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EVERYBODY'S COLUMN

Patients need support managing withdrawal

Thanks to The News for its excellent series on prescription pain medications.

There is something visceral about the prospect of experiencing excruciating pain. Humans are hard-wired in the brain to avoid it at all cost. My shattered hip (December 2005 ice storm) gave me a lesson in pain and the frantic search for relief offered by narcotics. I don't know if the pain would have killed me, although I felt that it would when I was under-medicated. I do know that I could never have done much of any of the challenging physical therapy that took me from bedridden to walking again.

After just days on morphine in the hospital, I was already physically dependent and into withdrawal when my medications were changed. After three months of oxycodone use, it took me six weeks to taper off and finally regain my mental clarity. I don't know how I could have done it without my skilled personal physician and my loving and supportive wife.

As a result of my experience I wrote to Dr. Nora D. Volkow, then director of the National Institute on Drug Abuse National Institutes of Health: "No prescription for any narcotic will be written for an amount likely to establish dependence without including log sheets for recording every dose taken, a pro-forma withdrawal plan, titration tables and contact information for withdrawal assistance."

Volkow replied, "Thanks for sharing with me your experience and thoughts on opiate medication withdrawal. I agree on the needs of standards to help those afflicted and their physicians."

Intentional drug abuse is bad enough without adding the many thousands of truly hurting people who unintentionally become physically dependent through the proper use of pain medications and do not have the knowledge or support for managing withdrawal. To my knowledge, that support is still largely unavailable. Thank you again for such a well-done and important series.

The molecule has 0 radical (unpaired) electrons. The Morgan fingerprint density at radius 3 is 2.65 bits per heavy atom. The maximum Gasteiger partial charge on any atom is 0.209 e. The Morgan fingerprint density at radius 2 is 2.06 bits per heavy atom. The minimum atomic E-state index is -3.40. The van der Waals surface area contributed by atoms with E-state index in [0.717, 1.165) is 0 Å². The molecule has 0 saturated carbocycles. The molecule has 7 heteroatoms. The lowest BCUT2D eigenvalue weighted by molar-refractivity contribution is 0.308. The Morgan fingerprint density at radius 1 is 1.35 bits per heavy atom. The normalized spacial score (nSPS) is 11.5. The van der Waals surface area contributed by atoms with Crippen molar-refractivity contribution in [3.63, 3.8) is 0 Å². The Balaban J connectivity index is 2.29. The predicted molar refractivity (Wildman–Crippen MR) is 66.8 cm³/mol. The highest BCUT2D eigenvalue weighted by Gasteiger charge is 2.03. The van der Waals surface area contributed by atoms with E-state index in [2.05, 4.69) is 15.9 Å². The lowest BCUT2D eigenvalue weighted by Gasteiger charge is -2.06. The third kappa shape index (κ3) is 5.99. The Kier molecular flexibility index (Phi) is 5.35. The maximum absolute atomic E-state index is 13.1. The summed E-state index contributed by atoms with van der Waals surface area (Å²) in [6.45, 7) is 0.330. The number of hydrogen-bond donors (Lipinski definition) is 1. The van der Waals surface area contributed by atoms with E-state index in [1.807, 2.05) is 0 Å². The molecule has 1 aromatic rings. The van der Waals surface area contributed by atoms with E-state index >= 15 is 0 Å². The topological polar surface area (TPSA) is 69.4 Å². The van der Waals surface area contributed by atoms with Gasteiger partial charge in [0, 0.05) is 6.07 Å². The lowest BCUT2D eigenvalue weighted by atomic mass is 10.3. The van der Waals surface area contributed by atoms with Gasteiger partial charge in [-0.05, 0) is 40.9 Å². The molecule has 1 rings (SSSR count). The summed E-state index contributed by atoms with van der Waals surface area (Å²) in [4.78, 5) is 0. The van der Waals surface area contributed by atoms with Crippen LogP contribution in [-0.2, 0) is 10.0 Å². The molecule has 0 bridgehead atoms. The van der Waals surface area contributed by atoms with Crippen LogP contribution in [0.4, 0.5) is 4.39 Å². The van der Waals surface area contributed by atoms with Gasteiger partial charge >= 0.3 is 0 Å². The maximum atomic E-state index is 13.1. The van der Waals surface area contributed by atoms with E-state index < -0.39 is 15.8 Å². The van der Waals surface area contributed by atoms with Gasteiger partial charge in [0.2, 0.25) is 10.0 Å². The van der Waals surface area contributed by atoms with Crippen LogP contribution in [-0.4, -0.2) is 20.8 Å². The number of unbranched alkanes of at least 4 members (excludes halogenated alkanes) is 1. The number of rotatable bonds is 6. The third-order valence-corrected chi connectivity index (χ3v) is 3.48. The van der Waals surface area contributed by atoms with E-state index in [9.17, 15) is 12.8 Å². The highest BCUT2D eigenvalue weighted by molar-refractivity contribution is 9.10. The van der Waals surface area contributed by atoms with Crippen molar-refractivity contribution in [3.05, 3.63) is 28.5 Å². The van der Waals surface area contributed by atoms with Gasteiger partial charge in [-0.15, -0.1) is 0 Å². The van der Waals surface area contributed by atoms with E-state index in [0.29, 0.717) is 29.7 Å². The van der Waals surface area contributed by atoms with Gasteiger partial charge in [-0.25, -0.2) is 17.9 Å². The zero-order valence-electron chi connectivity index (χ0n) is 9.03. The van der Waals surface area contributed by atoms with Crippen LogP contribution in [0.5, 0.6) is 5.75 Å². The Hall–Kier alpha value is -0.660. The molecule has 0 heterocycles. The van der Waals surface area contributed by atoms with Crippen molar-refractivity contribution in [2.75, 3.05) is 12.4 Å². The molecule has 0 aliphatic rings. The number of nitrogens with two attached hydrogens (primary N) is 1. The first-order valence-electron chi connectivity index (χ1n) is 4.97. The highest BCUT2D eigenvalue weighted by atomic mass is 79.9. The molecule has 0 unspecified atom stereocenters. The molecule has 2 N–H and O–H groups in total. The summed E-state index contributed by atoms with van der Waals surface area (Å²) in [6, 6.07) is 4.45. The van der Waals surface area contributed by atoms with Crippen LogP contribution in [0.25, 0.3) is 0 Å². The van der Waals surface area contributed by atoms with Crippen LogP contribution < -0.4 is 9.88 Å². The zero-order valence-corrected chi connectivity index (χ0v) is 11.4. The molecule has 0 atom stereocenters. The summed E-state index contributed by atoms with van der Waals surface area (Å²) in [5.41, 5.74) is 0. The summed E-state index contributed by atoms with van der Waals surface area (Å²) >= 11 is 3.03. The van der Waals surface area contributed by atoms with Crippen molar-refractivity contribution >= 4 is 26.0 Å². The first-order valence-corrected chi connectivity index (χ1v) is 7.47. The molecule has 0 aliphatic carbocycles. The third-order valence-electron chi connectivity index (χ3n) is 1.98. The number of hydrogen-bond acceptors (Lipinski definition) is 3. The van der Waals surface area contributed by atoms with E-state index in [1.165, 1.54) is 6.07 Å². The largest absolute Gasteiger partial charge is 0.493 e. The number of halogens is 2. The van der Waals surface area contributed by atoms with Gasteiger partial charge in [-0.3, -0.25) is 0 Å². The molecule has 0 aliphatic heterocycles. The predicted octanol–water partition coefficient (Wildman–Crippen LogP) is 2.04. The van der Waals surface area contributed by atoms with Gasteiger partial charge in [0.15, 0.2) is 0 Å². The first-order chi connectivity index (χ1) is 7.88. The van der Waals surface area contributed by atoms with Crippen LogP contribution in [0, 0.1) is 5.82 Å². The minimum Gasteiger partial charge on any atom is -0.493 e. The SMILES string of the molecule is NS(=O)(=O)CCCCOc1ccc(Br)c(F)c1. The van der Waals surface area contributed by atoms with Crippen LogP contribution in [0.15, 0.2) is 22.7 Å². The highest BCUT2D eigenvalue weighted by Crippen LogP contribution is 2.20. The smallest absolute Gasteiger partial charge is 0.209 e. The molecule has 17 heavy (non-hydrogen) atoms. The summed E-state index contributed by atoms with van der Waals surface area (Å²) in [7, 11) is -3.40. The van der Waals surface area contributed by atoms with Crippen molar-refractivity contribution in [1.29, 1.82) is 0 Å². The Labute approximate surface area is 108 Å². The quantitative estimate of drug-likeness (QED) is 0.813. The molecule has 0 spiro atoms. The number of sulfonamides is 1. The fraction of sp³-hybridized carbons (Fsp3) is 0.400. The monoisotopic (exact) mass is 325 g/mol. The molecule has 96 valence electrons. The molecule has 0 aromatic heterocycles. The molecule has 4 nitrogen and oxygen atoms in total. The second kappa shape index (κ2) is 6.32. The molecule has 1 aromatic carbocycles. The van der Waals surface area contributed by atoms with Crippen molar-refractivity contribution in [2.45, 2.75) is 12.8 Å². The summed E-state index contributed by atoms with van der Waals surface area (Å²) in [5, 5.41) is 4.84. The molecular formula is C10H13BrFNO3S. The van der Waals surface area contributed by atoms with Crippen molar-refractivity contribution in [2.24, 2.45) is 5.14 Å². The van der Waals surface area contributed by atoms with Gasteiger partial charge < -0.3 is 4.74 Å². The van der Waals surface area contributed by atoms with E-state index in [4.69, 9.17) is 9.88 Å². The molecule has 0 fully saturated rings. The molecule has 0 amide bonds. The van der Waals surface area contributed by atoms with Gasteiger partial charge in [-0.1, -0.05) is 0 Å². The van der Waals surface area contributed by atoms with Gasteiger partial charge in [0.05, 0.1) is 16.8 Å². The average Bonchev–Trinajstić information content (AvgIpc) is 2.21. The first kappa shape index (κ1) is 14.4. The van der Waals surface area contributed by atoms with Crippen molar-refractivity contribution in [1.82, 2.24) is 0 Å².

Steven Martin

Amherst

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Obama has handled Libya situation well

President Obama used diplomacy to save the lives of innocent civilians in Libya. He and his staff worked 2 4/7 to persuade the U.N. Security Council to adopt Resolution 1973, imposing a no-fly zone over Libya, and tightening sanctions on Moammar Gadhafi, and persuaded China and Russia not to veto the resolution.

Obama worked within the framework of the United Nations to get the job done. He did not do it alone, and he kept Congress informed every step of the way. And now, due to our leadership, NATO has taken control of the no-fly zone, and the United Arab Emirates are sending warplanes to join the battle with NATO. NATO is also planning to strike Gadhafi's troops on the ground. I can only imagine what he would have done to the rebels and civilians if he were not stopped. Libyans would have been tortured and murdered by the thousands. President Bill Clinton said his deepest regret is Rwanda. The United Nations was there, but did nothing. Clinton did nothing. Perhaps Obama is learning from history, which is not usually the case with our leaders.

We are very fortunate to have Obama as our president. With his intelligence, his demeanor and the respect he has earned around the world, he appropriately led the way regarding the crisis in Libya. Even the financial markets are responding positively, after suffering losses due to the uprising. If it were not for Obama's leadership, Libya would be headed in the wrong direction.